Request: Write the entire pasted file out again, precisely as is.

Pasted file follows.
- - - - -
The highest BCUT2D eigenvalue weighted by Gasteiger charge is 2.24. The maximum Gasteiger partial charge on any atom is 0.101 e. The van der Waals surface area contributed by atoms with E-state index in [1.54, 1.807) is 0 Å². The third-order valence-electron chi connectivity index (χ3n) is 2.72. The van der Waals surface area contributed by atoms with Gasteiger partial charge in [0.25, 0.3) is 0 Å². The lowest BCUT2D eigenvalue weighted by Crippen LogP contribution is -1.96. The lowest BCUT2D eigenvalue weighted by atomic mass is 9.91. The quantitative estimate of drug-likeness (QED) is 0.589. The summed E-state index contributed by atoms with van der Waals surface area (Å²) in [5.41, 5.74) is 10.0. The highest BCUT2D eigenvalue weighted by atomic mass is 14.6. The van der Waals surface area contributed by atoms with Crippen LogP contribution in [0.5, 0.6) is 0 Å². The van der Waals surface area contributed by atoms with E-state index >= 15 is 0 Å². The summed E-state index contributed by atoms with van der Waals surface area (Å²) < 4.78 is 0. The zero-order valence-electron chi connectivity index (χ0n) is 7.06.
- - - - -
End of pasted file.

The highest BCUT2D eigenvalue weighted by Gasteiger charge is 2.24. The maximum Gasteiger partial charge on any atom is 0.101 e. The van der Waals surface area contributed by atoms with E-state index in [1.54, 1.807) is 0 Å². The third-order valence-electron chi connectivity index (χ3n) is 2.72. The van der Waals surface area contributed by atoms with Gasteiger partial charge in [0.25, 0.3) is 0 Å². The lowest BCUT2D eigenvalue weighted by Crippen LogP contribution is -1.96. The lowest BCUT2D eigenvalue weighted by atomic mass is 9.91. The quantitative estimate of drug-likeness (QED) is 0.589. The summed E-state index contributed by atoms with van der Waals surface area (Å²) in [5.41, 5.74) is 10.0. The highest BCUT2D eigenvalue weighted by atomic mass is 14.6. The van der Waals surface area contributed by atoms with Crippen LogP contribution in [0.5, 0.6) is 0 Å². The van der Waals surface area contributed by atoms with E-state index >= 15 is 0 Å². The summed E-state index contributed by atoms with van der Waals surface area (Å²) < 4.78 is 0. The zero-order valence-electron chi connectivity index (χ0n) is 7.06.